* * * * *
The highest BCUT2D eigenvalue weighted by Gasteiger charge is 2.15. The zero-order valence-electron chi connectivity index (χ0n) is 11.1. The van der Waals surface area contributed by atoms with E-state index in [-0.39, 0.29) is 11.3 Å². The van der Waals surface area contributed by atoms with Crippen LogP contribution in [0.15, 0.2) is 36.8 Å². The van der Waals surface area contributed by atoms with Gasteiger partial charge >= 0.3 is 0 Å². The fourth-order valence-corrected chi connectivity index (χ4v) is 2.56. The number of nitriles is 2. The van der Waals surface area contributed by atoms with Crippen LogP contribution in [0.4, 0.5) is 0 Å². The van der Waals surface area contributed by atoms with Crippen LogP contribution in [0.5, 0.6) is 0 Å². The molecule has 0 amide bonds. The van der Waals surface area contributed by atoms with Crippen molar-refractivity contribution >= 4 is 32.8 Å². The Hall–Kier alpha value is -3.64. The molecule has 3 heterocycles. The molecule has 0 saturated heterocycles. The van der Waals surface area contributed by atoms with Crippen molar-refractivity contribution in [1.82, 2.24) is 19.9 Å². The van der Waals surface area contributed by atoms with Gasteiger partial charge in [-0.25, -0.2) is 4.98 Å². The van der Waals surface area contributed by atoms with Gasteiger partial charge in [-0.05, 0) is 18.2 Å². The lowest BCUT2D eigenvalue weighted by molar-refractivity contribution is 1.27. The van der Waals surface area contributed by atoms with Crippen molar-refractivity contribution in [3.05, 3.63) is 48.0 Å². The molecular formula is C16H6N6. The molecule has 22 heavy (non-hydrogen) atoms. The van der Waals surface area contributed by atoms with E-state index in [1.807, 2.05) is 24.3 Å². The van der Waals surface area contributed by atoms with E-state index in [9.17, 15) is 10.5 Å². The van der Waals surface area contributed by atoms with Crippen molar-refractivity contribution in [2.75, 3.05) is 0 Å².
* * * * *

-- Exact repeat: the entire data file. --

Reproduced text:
The highest BCUT2D eigenvalue weighted by Gasteiger charge is 2.15. The zero-order valence-electron chi connectivity index (χ0n) is 11.1. The van der Waals surface area contributed by atoms with E-state index in [-0.39, 0.29) is 11.3 Å². The van der Waals surface area contributed by atoms with Crippen LogP contribution in [0.15, 0.2) is 36.8 Å². The van der Waals surface area contributed by atoms with Gasteiger partial charge >= 0.3 is 0 Å². The fourth-order valence-corrected chi connectivity index (χ4v) is 2.56. The number of nitriles is 2. The van der Waals surface area contributed by atoms with Crippen LogP contribution in [0.4, 0.5) is 0 Å². The van der Waals surface area contributed by atoms with Crippen LogP contribution in [0.5, 0.6) is 0 Å². The molecule has 0 amide bonds. The van der Waals surface area contributed by atoms with Crippen molar-refractivity contribution >= 4 is 32.8 Å². The Hall–Kier alpha value is -3.64. The molecule has 3 heterocycles. The molecule has 0 saturated heterocycles. The van der Waals surface area contributed by atoms with Crippen molar-refractivity contribution in [1.82, 2.24) is 19.9 Å². The van der Waals surface area contributed by atoms with Gasteiger partial charge in [-0.25, -0.2) is 4.98 Å². The van der Waals surface area contributed by atoms with Gasteiger partial charge in [-0.05, 0) is 18.2 Å². The lowest BCUT2D eigenvalue weighted by molar-refractivity contribution is 1.27. The van der Waals surface area contributed by atoms with Crippen molar-refractivity contribution in [3.05, 3.63) is 48.0 Å². The molecular formula is C16H6N6. The molecule has 22 heavy (non-hydrogen) atoms. The van der Waals surface area contributed by atoms with E-state index in [1.807, 2.05) is 24.3 Å². The van der Waals surface area contributed by atoms with E-state index in [9.17, 15) is 10.5 Å². The van der Waals surface area contributed by atoms with Crippen molar-refractivity contribution in [2.75, 3.05) is 0 Å².